gruesome killings were filmed, in a stark echo of the decapitation of American
businessman Nick Berg in Iraq at the hands of al Qaeda's Abu Musab al-Zarqawi. In
July 2010, Jundallah conducted a twin suicide bombing in Zahedan outside a mosque,
killing dozens of people, including members of the Islamic Revolutionary Guard

The State Department aggressively
denies that the U.S. government had or has any ties to Jundallah. "We have
repeatedly stated, and reiterate again that the United States has not provided
support to Jundallah," a spokesman wrote in an email to the Wall Street Journal, following Jundallah's designation as a terrorist
organization. "The United States does not sponsor any form of
terrorism. We will continue to work with the international community to
curtail support for terrorist organizations and prevent violence against
innocent civilians. We have also encouraged other governments to take
comparable actions against Jundallah."

A spate of stories in 2007 and
2008, including a report by ABC News
and a New Yorker article, suggested that the United States was offering
covert support to Jundallah. The issue has now returned to the spotlight with
the string of assassinations of Iranian nuclear scientists and has outraged
serving and retired intelligence officers who fear that Israeli operations are
endangering American lives.

"This certainly isn't the first
time this has happened, though it's the worst case I've heard of," former Centcom
chief and retired Gen. Joe Hoar said of the Israeli operation upon being
informed of it. "But while false-flag operations are hardly new, they're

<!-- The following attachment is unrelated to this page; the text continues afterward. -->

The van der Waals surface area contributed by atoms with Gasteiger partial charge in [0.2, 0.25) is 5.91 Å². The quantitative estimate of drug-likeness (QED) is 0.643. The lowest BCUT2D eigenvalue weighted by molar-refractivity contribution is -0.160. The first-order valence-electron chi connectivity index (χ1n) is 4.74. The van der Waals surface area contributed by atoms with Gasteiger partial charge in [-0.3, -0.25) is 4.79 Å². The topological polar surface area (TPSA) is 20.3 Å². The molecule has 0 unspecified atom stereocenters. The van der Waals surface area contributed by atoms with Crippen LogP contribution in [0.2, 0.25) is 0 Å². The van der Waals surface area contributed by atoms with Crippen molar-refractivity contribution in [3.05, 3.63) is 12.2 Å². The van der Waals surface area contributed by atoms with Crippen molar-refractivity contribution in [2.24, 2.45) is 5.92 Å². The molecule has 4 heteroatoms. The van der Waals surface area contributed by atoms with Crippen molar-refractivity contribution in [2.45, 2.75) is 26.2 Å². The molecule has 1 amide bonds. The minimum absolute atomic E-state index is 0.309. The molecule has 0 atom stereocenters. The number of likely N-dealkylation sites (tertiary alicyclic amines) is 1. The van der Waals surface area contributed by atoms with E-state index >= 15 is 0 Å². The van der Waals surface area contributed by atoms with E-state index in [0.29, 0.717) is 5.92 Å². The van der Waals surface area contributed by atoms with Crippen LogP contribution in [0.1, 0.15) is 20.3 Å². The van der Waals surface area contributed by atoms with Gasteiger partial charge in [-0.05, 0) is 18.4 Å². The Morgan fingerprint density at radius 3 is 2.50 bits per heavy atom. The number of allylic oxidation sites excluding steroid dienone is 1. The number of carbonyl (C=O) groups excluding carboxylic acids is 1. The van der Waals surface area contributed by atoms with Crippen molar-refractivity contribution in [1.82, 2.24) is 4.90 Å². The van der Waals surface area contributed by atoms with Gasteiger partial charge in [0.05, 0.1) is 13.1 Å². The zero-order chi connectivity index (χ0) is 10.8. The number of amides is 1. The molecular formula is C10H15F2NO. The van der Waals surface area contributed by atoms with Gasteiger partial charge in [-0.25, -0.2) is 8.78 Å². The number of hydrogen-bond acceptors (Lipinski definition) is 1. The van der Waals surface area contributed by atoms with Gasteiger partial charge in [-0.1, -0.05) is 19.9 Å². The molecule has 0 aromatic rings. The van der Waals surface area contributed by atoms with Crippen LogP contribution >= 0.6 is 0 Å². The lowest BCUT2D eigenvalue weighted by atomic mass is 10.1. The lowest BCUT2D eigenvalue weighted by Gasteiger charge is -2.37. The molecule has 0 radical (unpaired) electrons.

extremely dangerous. You're basically using your friendship with an ally for
your own purposes. Israel is playing with fire. It gets us involved in their
covert war, whether we want to be involved or not."

The Israeli operation left a
number of recently retired CIA officers sputtering in frustration. "It's going
to be pretty hard for the U.S. to distance itself from an Israeli attack on
Iran with this kind of thing going on," one of them told me.

Jundallah head Abdolmalek Rigi was
captured by Iran in February 2010. Although initial reports
claimed that he was captured by the Iranians after taking a flight from Dubai
to Kyrgyzstan, a retired intelligence officer with knowledge of the incident told
me that Rigi was detained by Pakistani intelligence officers in Pakistan. The officer said that Rigi was
turned over to the Iranians after the Pakistani government informed the United States that it
planned to do so. The United States, this officer said, did not raise objections to the Pakistani decision.

Iran, meanwhile, has consistently
claimed that Rigi was snatched from under the eyes of the CIA, which it alleges
supported him. "It doesn't matter," the former intelligence officer said of
Iran's charges. "It doesn't matter what they say. They know the truth."

Rigi was interrogated, tried, and
convicted by the Iranians and hanged on June 20, 2010. Prior to his
execution, Rigi claimed in an interview with Iranian media -- which has to be assumed was under
duress -- that he had doubts about U.S. sponsorship of Jundallah. He recounted
an alleged meeting with "NATO officials" in Morocco in 2007 that raised his
suspicions. "When we thought about it we came to the conclusion that they are
either Americans acting under NATO cover or Israelis," he said.

While many of the details of Israel's
involvement with Jundallah are now known, many others still remain a mystery --
and are likely to remain so. The CIA memos of the incident have been "blue bordered,"
meaning that they were circulated to senior levels of the broader U.S. intelligence
community as well as senior State Department officials.

What has become crystal clear,
however, is the level of anger among senior intelligence officials about
Israel's actions. "This was stupid and dangerous," the intelligence official
who first told me about the operation said. "Israel is supposed to be working
with us, not against us. If they want to shed blood, it would help a lot if it
was their blood and not ours. You know, they're supposed to be a strategic
asset. Well, guess what? There are a lot of people now, important people, who
just don't think that's true."